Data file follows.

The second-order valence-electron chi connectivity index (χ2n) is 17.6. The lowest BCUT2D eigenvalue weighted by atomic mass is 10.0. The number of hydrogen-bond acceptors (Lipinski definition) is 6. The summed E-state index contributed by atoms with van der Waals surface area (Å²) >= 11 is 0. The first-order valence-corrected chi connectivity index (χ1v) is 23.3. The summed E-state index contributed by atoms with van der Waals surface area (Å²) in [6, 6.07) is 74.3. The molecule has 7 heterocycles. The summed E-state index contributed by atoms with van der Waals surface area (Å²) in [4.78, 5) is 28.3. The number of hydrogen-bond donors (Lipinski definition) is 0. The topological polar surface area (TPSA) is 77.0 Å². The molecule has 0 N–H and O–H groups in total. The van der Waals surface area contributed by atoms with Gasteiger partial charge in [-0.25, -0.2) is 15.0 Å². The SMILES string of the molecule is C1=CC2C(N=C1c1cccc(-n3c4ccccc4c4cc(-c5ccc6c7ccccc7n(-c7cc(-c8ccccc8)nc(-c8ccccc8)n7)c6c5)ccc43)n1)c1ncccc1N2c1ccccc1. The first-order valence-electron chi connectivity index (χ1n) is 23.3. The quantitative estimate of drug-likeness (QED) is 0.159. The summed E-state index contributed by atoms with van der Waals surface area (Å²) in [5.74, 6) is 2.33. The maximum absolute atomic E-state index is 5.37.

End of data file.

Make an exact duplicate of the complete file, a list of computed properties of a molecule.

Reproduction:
The second-order valence-electron chi connectivity index (χ2n) is 17.6. The lowest BCUT2D eigenvalue weighted by atomic mass is 10.0. The number of hydrogen-bond acceptors (Lipinski definition) is 6. The summed E-state index contributed by atoms with van der Waals surface area (Å²) >= 11 is 0. The first-order valence-corrected chi connectivity index (χ1v) is 23.3. The summed E-state index contributed by atoms with van der Waals surface area (Å²) in [6, 6.07) is 74.3. The molecule has 7 heterocycles. The summed E-state index contributed by atoms with van der Waals surface area (Å²) in [4.78, 5) is 28.3. The number of hydrogen-bond donors (Lipinski definition) is 0. The topological polar surface area (TPSA) is 77.0 Å². The molecule has 0 N–H and O–H groups in total. The van der Waals surface area contributed by atoms with Gasteiger partial charge in [-0.25, -0.2) is 15.0 Å². The SMILES string of the molecule is C1=CC2C(N=C1c1cccc(-n3c4ccccc4c4cc(-c5ccc6c7ccccc7n(-c7cc(-c8ccccc8)nc(-c8ccccc8)n7)c6c5)ccc43)n1)c1ncccc1N2c1ccccc1. The first-order valence-electron chi connectivity index (χ1n) is 23.3. The quantitative estimate of drug-likeness (QED) is 0.159. The summed E-state index contributed by atoms with van der Waals surface area (Å²) in [5.74, 6) is 2.33. The maximum absolute atomic E-state index is 5.37.